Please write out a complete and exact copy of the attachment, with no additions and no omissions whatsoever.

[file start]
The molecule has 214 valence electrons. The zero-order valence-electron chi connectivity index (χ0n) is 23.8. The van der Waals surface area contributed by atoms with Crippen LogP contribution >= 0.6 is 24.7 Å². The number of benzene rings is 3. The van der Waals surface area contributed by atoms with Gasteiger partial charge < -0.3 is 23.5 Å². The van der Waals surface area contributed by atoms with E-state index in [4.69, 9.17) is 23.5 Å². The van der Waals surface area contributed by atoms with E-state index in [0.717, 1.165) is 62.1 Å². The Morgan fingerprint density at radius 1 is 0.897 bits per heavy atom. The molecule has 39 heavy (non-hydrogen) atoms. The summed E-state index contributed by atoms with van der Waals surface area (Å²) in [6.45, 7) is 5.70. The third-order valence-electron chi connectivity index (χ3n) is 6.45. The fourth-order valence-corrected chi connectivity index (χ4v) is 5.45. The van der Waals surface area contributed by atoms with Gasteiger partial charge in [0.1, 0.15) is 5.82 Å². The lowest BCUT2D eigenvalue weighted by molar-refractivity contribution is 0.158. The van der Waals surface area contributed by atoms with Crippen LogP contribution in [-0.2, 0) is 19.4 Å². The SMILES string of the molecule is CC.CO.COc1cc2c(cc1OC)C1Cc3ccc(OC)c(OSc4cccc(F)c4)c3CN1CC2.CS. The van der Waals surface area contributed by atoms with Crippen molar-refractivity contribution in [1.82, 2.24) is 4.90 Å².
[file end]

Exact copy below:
The molecule has 214 valence electrons. The zero-order valence-electron chi connectivity index (χ0n) is 23.8. The van der Waals surface area contributed by atoms with Crippen LogP contribution >= 0.6 is 24.7 Å². The number of benzene rings is 3. The van der Waals surface area contributed by atoms with Gasteiger partial charge < -0.3 is 23.5 Å². The van der Waals surface area contributed by atoms with E-state index in [4.69, 9.17) is 23.5 Å². The van der Waals surface area contributed by atoms with E-state index in [0.717, 1.165) is 62.1 Å². The Morgan fingerprint density at radius 1 is 0.897 bits per heavy atom. The molecule has 39 heavy (non-hydrogen) atoms. The summed E-state index contributed by atoms with van der Waals surface area (Å²) in [6.45, 7) is 5.70. The third-order valence-electron chi connectivity index (χ3n) is 6.45. The fourth-order valence-corrected chi connectivity index (χ4v) is 5.45. The van der Waals surface area contributed by atoms with Gasteiger partial charge in [0.1, 0.15) is 5.82 Å². The lowest BCUT2D eigenvalue weighted by molar-refractivity contribution is 0.158. The van der Waals surface area contributed by atoms with Crippen LogP contribution in [-0.2, 0) is 19.4 Å². The SMILES string of the molecule is CC.CO.COc1cc2c(cc1OC)C1Cc3ccc(OC)c(OSc4cccc(F)c4)c3CN1CC2.CS. The van der Waals surface area contributed by atoms with Crippen molar-refractivity contribution in [1.82, 2.24) is 4.90 Å².